Can Synthetic Fuel and Biofuel Save the Aviation Industry?

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The aviation industry now uses a staggering 5 million barrels of jet fuel every day. Many of the worlds largest oil fields are nearing depletion. With peak oil production finally upon us, or very nearly so, the inevitable downward spiral of fuel supplies is no longer a doomsday theory. Without a viable solution, aviation after peak oil will eventually be grounded.

Anticipated Growth

Growth estimates for global passenger traffic range between 3% and 5% per year. Airbus is literally betting the company on the new A380 . Massive airport expansions are underway, worldwide, to cope with the projected increases. Considering how many airports are running beyond capacity, these seem like wise business decisions.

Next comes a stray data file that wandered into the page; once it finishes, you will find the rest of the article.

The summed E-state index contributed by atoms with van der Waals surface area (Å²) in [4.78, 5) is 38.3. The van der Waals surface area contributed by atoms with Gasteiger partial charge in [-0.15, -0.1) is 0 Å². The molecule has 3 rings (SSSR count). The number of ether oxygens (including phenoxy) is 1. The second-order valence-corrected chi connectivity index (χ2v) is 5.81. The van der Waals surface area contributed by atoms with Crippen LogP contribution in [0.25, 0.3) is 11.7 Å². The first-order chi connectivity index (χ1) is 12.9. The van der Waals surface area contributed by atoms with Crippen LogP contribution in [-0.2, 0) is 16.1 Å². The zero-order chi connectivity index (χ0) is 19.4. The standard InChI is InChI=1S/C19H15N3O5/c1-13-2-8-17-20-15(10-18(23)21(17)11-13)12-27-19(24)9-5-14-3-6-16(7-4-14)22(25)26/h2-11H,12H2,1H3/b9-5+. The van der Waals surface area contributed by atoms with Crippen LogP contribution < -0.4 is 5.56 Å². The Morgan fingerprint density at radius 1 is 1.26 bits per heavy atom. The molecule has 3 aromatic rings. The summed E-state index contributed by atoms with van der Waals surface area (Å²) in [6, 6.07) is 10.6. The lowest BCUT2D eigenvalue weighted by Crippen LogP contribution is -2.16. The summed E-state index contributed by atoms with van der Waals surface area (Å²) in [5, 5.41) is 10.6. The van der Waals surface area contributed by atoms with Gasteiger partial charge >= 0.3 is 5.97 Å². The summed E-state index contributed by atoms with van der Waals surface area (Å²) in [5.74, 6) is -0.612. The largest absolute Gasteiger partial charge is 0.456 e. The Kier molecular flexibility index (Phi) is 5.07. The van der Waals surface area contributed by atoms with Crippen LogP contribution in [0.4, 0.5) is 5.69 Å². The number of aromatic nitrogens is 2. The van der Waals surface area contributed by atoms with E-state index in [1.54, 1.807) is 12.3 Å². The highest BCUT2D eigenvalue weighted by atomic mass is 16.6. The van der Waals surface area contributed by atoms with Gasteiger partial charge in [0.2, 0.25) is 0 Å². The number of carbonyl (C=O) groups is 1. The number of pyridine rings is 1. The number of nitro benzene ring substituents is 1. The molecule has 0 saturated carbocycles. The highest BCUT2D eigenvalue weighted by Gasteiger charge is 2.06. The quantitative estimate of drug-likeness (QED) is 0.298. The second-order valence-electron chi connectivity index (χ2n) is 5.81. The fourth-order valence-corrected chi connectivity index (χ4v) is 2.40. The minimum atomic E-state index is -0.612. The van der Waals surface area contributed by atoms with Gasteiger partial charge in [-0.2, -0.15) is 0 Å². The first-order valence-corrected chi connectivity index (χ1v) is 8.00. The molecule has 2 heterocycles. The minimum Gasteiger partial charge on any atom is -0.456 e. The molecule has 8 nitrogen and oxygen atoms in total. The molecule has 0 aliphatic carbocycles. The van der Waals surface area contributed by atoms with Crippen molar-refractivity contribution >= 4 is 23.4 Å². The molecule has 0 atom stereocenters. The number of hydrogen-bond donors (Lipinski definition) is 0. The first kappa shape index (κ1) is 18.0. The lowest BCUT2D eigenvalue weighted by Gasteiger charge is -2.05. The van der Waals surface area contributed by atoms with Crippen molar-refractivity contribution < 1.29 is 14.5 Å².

But what about the looming crisis in world oil production? Is there a plan for aviation after peak oil? Yes. Is aviation preparing quickly enough to avert disaster? Maybe.

Peak Oil

Inevitably, oil production must reach its maximum and then begin a downward slide. In 1956, M. King Hubbert predicted that the United States would hit peak oil production in 1970. Known as “Hubbert’s Peak”, his prediction was quite accurate. He later estimated that world peak oil production would be around 2000.

We have been able to postpone this peak through enhanced recovery methods, conservation, and especially, global economic slow downs. We are very close to peak oil now, despite some very rosy USGS predictions that indicate peak oil production will not occur until 2036. Considering that oil production has virtually flat lined since 1998, this seems a little far fetched. Kuwait recently announced that world peak oil production will happen in 2014.
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